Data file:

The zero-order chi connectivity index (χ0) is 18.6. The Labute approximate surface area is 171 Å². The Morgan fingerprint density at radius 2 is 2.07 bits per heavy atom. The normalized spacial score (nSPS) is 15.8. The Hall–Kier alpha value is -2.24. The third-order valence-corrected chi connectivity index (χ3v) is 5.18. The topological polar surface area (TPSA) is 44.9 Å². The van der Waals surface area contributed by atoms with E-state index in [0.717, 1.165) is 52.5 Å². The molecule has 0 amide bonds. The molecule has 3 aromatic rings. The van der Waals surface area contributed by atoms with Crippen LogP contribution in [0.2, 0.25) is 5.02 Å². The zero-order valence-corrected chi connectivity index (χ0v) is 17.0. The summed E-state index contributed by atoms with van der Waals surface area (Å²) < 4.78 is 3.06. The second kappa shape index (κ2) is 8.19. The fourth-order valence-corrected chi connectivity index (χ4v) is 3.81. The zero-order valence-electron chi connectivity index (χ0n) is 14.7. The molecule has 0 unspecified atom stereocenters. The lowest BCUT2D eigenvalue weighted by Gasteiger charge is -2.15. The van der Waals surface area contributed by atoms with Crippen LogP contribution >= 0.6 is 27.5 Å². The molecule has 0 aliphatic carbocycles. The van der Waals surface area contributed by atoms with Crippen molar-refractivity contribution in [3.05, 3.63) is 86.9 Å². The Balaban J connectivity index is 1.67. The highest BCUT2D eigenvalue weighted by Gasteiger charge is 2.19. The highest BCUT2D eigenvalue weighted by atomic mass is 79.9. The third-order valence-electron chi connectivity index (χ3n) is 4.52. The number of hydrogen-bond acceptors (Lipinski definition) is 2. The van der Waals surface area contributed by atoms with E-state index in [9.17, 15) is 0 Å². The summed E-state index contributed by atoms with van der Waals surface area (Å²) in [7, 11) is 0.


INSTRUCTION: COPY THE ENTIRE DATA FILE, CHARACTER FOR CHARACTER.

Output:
The zero-order chi connectivity index (χ0) is 18.6. The Labute approximate surface area is 171 Å². The Morgan fingerprint density at radius 2 is 2.07 bits per heavy atom. The normalized spacial score (nSPS) is 15.8. The Hall–Kier alpha value is -2.24. The third-order valence-corrected chi connectivity index (χ3v) is 5.18. The topological polar surface area (TPSA) is 44.9 Å². The van der Waals surface area contributed by atoms with E-state index in [0.717, 1.165) is 52.5 Å². The molecule has 0 amide bonds. The molecule has 3 aromatic rings. The van der Waals surface area contributed by atoms with Crippen LogP contribution in [0.2, 0.25) is 5.02 Å². The zero-order valence-corrected chi connectivity index (χ0v) is 17.0. The summed E-state index contributed by atoms with van der Waals surface area (Å²) < 4.78 is 3.06. The second kappa shape index (κ2) is 8.19. The fourth-order valence-corrected chi connectivity index (χ4v) is 3.81. The zero-order valence-electron chi connectivity index (χ0n) is 14.7. The molecule has 0 unspecified atom stereocenters. The lowest BCUT2D eigenvalue weighted by Gasteiger charge is -2.15. The van der Waals surface area contributed by atoms with Crippen LogP contribution >= 0.6 is 27.5 Å². The molecule has 0 aliphatic carbocycles. The van der Waals surface area contributed by atoms with Crippen molar-refractivity contribution in [3.05, 3.63) is 86.9 Å². The Balaban J connectivity index is 1.67. The highest BCUT2D eigenvalue weighted by Gasteiger charge is 2.19. The highest BCUT2D eigenvalue weighted by atomic mass is 79.9. The third-order valence-electron chi connectivity index (χ3n) is 4.52. The number of hydrogen-bond acceptors (Lipinski definition) is 2. The van der Waals surface area contributed by atoms with E-state index in [9.17, 15) is 0 Å². The summed E-state index contributed by atoms with van der Waals surface area (Å²) in [7, 11) is 0.